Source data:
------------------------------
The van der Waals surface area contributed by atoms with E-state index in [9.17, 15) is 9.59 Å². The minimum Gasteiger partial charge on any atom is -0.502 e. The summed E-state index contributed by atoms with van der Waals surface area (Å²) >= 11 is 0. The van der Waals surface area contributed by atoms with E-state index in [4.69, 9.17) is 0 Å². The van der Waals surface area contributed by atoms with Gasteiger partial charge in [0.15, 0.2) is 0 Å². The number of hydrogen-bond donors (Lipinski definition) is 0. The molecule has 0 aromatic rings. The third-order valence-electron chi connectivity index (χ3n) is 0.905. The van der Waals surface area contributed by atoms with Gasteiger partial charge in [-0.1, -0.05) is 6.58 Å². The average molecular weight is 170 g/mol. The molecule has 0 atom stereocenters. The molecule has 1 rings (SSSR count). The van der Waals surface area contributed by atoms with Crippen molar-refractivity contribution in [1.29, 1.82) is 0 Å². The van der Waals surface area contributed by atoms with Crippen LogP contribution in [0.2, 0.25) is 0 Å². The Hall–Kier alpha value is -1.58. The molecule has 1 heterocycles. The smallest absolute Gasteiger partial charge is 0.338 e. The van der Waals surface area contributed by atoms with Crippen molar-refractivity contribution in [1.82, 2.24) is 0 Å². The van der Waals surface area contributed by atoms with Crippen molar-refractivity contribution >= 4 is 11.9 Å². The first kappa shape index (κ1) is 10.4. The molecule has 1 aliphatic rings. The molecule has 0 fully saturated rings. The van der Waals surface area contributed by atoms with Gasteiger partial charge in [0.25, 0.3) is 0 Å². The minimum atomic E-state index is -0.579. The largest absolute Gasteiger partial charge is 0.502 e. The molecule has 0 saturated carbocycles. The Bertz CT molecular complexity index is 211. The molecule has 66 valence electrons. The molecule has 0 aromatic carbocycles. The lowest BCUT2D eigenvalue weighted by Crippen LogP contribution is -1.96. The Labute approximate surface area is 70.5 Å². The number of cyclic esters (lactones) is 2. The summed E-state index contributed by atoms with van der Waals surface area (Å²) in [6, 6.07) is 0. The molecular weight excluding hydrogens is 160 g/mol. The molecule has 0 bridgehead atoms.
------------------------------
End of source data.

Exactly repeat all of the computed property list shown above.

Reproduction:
The van der Waals surface area contributed by atoms with E-state index in [9.17, 15) is 9.59 Å². The minimum Gasteiger partial charge on any atom is -0.502 e. The summed E-state index contributed by atoms with van der Waals surface area (Å²) >= 11 is 0. The van der Waals surface area contributed by atoms with E-state index in [4.69, 9.17) is 0 Å². The van der Waals surface area contributed by atoms with Gasteiger partial charge in [0.15, 0.2) is 0 Å². The number of hydrogen-bond donors (Lipinski definition) is 0. The molecule has 0 aromatic rings. The third-order valence-electron chi connectivity index (χ3n) is 0.905. The van der Waals surface area contributed by atoms with Gasteiger partial charge in [-0.1, -0.05) is 6.58 Å². The average molecular weight is 170 g/mol. The molecule has 0 atom stereocenters. The molecule has 1 rings (SSSR count). The van der Waals surface area contributed by atoms with Crippen molar-refractivity contribution in [1.29, 1.82) is 0 Å². The van der Waals surface area contributed by atoms with Crippen LogP contribution in [0.2, 0.25) is 0 Å². The Hall–Kier alpha value is -1.58. The molecule has 1 heterocycles. The smallest absolute Gasteiger partial charge is 0.338 e. The van der Waals surface area contributed by atoms with Crippen molar-refractivity contribution in [1.82, 2.24) is 0 Å². The van der Waals surface area contributed by atoms with Crippen molar-refractivity contribution >= 4 is 11.9 Å². The first kappa shape index (κ1) is 10.4. The molecule has 1 aliphatic rings. The molecule has 0 fully saturated rings. The van der Waals surface area contributed by atoms with Gasteiger partial charge in [0.25, 0.3) is 0 Å². The minimum atomic E-state index is -0.579. The largest absolute Gasteiger partial charge is 0.502 e. The molecule has 0 saturated carbocycles. The Bertz CT molecular complexity index is 211. The molecule has 66 valence electrons. The molecule has 0 aromatic carbocycles. The lowest BCUT2D eigenvalue weighted by Crippen LogP contribution is -1.96. The Labute approximate surface area is 70.5 Å². The number of cyclic esters (lactones) is 2. The summed E-state index contributed by atoms with van der Waals surface area (Å²) in [6, 6.07) is 0. The molecular weight excluding hydrogens is 160 g/mol. The molecule has 0 bridgehead atoms.